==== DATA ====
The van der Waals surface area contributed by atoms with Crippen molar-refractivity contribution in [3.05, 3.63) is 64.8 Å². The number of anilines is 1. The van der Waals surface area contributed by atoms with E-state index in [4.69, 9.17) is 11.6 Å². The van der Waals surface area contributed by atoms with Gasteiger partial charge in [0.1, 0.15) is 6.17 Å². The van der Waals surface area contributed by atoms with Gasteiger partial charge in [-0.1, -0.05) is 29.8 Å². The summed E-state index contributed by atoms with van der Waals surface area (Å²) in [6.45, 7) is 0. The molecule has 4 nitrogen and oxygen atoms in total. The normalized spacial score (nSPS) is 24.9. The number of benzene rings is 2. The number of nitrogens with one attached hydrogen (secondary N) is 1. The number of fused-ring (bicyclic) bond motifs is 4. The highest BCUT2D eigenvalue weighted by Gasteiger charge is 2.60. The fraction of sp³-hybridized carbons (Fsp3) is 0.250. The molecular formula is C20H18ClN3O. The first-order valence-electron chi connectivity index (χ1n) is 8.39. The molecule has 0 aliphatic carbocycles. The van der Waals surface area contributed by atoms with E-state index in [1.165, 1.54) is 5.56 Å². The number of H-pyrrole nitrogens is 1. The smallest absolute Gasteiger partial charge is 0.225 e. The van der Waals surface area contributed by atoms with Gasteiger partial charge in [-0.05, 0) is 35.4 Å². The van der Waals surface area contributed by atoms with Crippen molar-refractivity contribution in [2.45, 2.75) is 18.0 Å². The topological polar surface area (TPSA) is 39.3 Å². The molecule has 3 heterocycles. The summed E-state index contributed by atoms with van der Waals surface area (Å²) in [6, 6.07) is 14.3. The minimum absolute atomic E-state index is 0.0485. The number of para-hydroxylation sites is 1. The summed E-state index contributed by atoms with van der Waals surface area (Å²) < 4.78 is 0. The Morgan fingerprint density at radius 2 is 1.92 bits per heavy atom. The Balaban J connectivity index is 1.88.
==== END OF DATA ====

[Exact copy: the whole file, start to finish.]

The van der Waals surface area contributed by atoms with Crippen molar-refractivity contribution in [3.05, 3.63) is 64.8 Å². The number of anilines is 1. The van der Waals surface area contributed by atoms with E-state index in [4.69, 9.17) is 11.6 Å². The van der Waals surface area contributed by atoms with Gasteiger partial charge in [0.1, 0.15) is 6.17 Å². The van der Waals surface area contributed by atoms with Gasteiger partial charge in [-0.1, -0.05) is 29.8 Å². The summed E-state index contributed by atoms with van der Waals surface area (Å²) in [6.45, 7) is 0. The molecule has 4 nitrogen and oxygen atoms in total. The normalized spacial score (nSPS) is 24.9. The number of benzene rings is 2. The number of nitrogens with one attached hydrogen (secondary N) is 1. The number of fused-ring (bicyclic) bond motifs is 4. The highest BCUT2D eigenvalue weighted by Gasteiger charge is 2.60. The fraction of sp³-hybridized carbons (Fsp3) is 0.250. The molecular formula is C20H18ClN3O. The first-order valence-electron chi connectivity index (χ1n) is 8.39. The molecule has 0 aliphatic carbocycles. The van der Waals surface area contributed by atoms with E-state index in [1.165, 1.54) is 5.56 Å². The number of H-pyrrole nitrogens is 1. The smallest absolute Gasteiger partial charge is 0.225 e. The van der Waals surface area contributed by atoms with Gasteiger partial charge in [-0.05, 0) is 35.4 Å². The van der Waals surface area contributed by atoms with Crippen molar-refractivity contribution in [2.45, 2.75) is 18.0 Å². The topological polar surface area (TPSA) is 39.3 Å². The molecule has 3 heterocycles. The summed E-state index contributed by atoms with van der Waals surface area (Å²) in [6, 6.07) is 14.3. The minimum absolute atomic E-state index is 0.0485. The number of para-hydroxylation sites is 1. The summed E-state index contributed by atoms with van der Waals surface area (Å²) < 4.78 is 0. The Morgan fingerprint density at radius 2 is 1.92 bits per heavy atom. The Balaban J connectivity index is 1.88.